Prince Frederick, Duke of York and Albany: Wikis

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Prince Frederick
Duke of York and Albany
Miniature of the Duke of York, ca. 1793.
Spouse Princess Frederica Charlotte of Prussia
Full name
Frederick Augustus
House House of Hanover
Father George III
Mother Charlotte of Mecklenburg-Strelitz
Born 16 August 1763(1763-08-16)
St. James's Palace, London
Died 5 January 1827 (aged 63)
Rutland House, London
Burial St. George's Chapel, Windsor

The Prince Frederick, Duke of York and Albany (Frederick Augustus; 16 August 1763–5 January 1827) was a member of the Hanoverian and British Royal Family, the second eldest child, and second son, of King George III. From the death of his father in 1820 until his own death in 1827, he was the heir presumptive to his elder brother, King George IV, both to the United Kingdom and the Kingdom of Hanover.

As an inexperienced young military officer, he presided over the unsuccessful campaign against the forces of France in the Low Countries, during the conflict which followed the French Revolution. Later, as commander-in-chief of the British army, he made amends for his initial military setbacks during the late 1790s by brilliantly reorganising his nation's forces, putting in place administrative reforms which enabled the redcoats to defeat Napoleon's crack troops. He also founded the United Kingdom's renowned military college, Sandhurst, which promoted the professional, merit-based training of future commissioned officers.

Contents

Early life

Prince Frederick Augustus, or the Duke of York as he became in later life, belonged to the House of Hanover. He was born on 16 August 1763, at St. James's Palace, London. His father was the reigning British monarch, King George III. His mother was Queen Charlotte (née Princess of Mecklenburg-Strelitz). He was christened on 14 September 1763 at St James's, by The Archbishop of Canterbury, Thomas Secker — his godparents were his great-uncle The Duke of Saxe-Gotha-Altenburg (for whom The Earl Gower, Lord Chamberlain, stood proxy), his uncle The Duke of York (for whom The Earl of Huntingdon, Groom of the Stole, stood proxy) and his great-aunt The Princess Amelia.[1]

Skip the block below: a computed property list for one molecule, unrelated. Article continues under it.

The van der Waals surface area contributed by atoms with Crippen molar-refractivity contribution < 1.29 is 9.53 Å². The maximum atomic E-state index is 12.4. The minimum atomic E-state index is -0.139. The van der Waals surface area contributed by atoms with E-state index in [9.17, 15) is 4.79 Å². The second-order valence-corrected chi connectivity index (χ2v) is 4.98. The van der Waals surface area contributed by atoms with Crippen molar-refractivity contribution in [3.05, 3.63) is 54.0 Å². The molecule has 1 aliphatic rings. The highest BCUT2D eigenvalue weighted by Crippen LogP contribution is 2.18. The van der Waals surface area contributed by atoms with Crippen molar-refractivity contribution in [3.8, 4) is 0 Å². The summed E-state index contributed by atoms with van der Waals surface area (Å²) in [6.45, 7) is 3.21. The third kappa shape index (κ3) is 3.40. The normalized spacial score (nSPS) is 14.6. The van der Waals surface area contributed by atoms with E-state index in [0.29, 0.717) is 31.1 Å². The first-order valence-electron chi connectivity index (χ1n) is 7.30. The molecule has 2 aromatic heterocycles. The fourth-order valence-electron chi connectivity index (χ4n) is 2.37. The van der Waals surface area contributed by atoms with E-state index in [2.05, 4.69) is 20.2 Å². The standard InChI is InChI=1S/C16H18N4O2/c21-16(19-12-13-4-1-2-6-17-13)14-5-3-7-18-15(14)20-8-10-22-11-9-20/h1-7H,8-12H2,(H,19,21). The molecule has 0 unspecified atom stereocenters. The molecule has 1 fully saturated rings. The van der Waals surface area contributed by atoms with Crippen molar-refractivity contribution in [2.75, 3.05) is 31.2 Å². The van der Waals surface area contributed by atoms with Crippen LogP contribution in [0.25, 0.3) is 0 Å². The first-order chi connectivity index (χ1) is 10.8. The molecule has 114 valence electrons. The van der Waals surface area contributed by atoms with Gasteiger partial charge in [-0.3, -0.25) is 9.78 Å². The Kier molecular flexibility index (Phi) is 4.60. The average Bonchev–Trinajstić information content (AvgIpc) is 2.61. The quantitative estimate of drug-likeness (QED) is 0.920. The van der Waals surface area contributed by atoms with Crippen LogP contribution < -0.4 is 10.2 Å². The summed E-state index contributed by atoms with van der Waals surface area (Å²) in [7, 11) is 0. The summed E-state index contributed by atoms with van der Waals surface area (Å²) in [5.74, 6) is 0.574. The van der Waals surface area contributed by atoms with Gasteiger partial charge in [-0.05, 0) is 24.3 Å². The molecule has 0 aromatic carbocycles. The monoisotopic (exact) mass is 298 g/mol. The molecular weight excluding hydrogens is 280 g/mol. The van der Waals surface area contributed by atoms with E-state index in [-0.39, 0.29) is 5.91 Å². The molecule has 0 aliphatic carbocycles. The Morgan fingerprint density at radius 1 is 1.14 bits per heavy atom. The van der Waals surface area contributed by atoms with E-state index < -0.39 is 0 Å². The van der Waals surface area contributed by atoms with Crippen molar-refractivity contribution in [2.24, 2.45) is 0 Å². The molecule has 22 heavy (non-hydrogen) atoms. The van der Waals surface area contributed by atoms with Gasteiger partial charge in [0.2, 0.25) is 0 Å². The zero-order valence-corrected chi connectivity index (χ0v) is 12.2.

On 27 February 1764, when Prince Frederick was six months old, his father secured his election as Prince-Bishop of Osnabrück in today's Lower Saxony. He received this title because the prince-electors of Hanover (which included his father) were entitled to select every other holder of this title (in alternation with the Holy Roman Emperor), to which considerable revenues accrued, and the King apparently decided to ensure that the title remained in the family for as long as possible. At only 196 days of age he is therefore listed in the Guinness Book of Records as the youngest bishop in history. He was invested as Knight of the Most Honourable Order of the Bath in 1767 and as a Knight of the Order of the Garter on 19 June 1771.

Army

George III decided that his second son would pursue an army career and had him gazetted colonel in 1780. From 1781 to 1787, Prince Frederick lived in Hanover, where he drank and fornicated immoderately yet still found time to earnestly attend the manoeuvres of the Austrian and Prussian armies and studied (along with his younger brothers, Prince Edward, Prince Ernest, Prince Augustus and Prince Adolphus) at the University of Göttingen. He was appointed colonel of the 2nd Horse Grenadier Guards (now 2nd Life Guards) in 1782, and promoted major-general and appointed colonel of the Coldstream Guards in 1784.

British Royalty
House of Hanover
Quarterly, I and IV Gules three lions passant guardant in pale Or; II Or a lion rampant within a double tressure flory-counter-flory Gules; III Azure a harp Or stringed Argent; overall an escutcheon tierced per pale and per chevron, I Gules two lions passant guardant Or, II Or a semy of hearts Gules a lion rampant Azure, III Gules a horse courant Argent, the whole inescutcheon surmounted by crown